Some nights turn out shit. It’s an inescapable law of the world. “The best laid plans of mice and men” resonates for a reason. Still, I had a feeling about last night before it even began. I hadn’t been to a show in ages, yet I was looking for reasons to stay home. Not that I had anything particular to do. Maybe laundry. Killing flies for my wife… as this is apparently how she spent her evening of solitude… with a rolled magazine and white hot rage.
The great Mr. Smalls Funhouse venue is located in an old church in the Pittsburgh hamlet of Millvale. Millvale is a sleepy little enclave, going completely dark by 8pm… except when there’s a show at Mr. Smalls… and/or when the entire planet seems to converge on the town under the name of festivities called “Millvalle Days.” Millvale Days are a three-day festival where people prone to being drunk wander the streets, eat kettle corn and listen to Skynard cover bands. Someone ultimately stumbles on the uneven pavement and requires medical attention. It’s a scene, man. And every year I seem to attend a concert at Mr. Smalls during Millvale Days.
Combine Millvale Days with a sold out concert and you’ve shaken the powder keg. The main street is blocked off, thereby rendering half of the town’s parking inaccessible. Far away side streets, shady back alleys next to dumpsters and cars on blocks and illegal parking become the primary alternatives. After circling the illogical streets of Millvale for more than twenty minutes I settled on a 1/3rd legal parking spot, a spot that was far more legal than at least a dozen other parking jobs I’d already passed. I calculated the odds of a police person having enough time to rip tickets for the more egregious offenders before hitting the secondary offenders before the end of the show. I felt good about my chances.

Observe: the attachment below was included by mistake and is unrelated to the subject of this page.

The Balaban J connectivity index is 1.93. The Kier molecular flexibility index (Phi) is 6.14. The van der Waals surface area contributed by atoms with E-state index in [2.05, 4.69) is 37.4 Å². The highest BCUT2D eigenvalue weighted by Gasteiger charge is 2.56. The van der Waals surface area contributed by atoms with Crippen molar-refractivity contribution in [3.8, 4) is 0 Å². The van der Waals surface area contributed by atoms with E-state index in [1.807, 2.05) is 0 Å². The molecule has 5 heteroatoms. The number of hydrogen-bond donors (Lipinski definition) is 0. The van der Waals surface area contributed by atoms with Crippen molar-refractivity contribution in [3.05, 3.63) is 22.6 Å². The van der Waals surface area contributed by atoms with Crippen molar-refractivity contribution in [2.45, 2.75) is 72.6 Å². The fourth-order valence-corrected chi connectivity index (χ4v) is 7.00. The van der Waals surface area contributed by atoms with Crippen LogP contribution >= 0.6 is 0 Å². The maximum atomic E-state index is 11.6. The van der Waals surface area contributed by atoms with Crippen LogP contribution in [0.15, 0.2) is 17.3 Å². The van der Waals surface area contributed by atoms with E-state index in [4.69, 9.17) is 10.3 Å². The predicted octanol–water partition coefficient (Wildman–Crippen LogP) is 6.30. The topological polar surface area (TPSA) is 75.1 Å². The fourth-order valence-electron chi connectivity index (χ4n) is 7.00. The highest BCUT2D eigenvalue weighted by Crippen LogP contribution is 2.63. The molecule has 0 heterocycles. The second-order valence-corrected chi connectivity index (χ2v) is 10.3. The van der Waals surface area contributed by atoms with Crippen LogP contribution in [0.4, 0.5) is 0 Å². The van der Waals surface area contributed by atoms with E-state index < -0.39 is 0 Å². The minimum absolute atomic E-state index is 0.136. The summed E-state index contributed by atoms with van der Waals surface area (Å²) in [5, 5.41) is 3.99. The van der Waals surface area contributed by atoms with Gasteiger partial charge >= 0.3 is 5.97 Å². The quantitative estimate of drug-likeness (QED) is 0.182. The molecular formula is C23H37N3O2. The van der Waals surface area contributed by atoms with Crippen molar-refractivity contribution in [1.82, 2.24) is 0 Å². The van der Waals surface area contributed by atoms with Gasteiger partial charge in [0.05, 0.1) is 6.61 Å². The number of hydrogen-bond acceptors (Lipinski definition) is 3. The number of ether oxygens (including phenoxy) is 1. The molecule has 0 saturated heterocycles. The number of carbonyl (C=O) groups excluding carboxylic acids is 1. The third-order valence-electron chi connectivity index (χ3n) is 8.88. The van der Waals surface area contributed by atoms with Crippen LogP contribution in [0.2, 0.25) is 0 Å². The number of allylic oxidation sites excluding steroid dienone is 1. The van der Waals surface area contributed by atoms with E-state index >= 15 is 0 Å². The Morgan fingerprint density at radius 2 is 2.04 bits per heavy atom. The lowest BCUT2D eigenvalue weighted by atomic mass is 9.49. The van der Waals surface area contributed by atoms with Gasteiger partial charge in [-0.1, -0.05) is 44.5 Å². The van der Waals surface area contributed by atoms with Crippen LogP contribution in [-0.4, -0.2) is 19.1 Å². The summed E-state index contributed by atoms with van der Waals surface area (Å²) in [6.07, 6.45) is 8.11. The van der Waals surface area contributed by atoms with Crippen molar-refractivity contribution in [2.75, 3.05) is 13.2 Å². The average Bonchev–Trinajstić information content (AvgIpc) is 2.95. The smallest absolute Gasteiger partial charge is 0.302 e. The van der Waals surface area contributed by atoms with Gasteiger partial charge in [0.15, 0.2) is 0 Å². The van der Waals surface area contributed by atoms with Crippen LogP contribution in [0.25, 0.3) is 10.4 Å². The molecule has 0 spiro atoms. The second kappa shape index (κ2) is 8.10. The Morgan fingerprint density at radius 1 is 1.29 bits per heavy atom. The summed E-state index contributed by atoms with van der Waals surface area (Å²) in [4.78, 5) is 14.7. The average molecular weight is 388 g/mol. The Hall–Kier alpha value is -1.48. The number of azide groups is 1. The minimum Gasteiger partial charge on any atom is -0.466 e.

So. Echo and the Bunnymen. I arrived just in time to grab a DogfishHead 60 Minute IPA and sidle up in a spot toward the rear center of the venue. Don’t get trapped under the new balcony, by the way, Mr. Smalls attendees. Echo opened with “Crocodiles” — the title track from their debut record. This introduced a block of songs that an average listener probably didn’t recognize. The earliest and the latest tracks — speaking of which, apparently Echo released a record last year. Who knew? And if you knew, why didn’t you tell me? Anyway. These were the tracks for the fans, tracks made us all anticipate the anthemic moments that were still yet to come. As much as I enjoy these early Echo tracks, they’re not the huge crowdpleasers. They’re not the tracks that incite spontaneous sing-a-longs and fuck yeah fist pumps. They’re welcome headnodders.
Ian McCulloch’s voice rang true as he hovered stoically at the center of the stage. A little more gravelly and aged, a weathered gate worthy of his 56 years. After shaking the rust, he sounded shockingly similar to the recorded tracks that by now feel etched into the stone tablets of our minds. But it wasn’t McCulloch that ultimately brought the crowd fully into the fold. Will Sergeant’s instantly recognizable guitar riffs catapulted the sold-out throng to life during the first moments of “Rescue” and then later when Echo launched into that string of mega hits, beginning first with “Seven Seas.”
McCulloch rarely opened up the proceedings for levity. He remained the angsty twenty-something raging against the dawn, a rare treat for fans of classic bands that have long since put aside the angst for a more age-appropriate level of placidity. He stood at the front of the stage, always in sunglasses and often cloaked by the shadows of the rear-lighting. He’d sing a block of songs before pausing to introduce another, his Liverpudlian accent and microphone reverb rendering all such words unintelligible.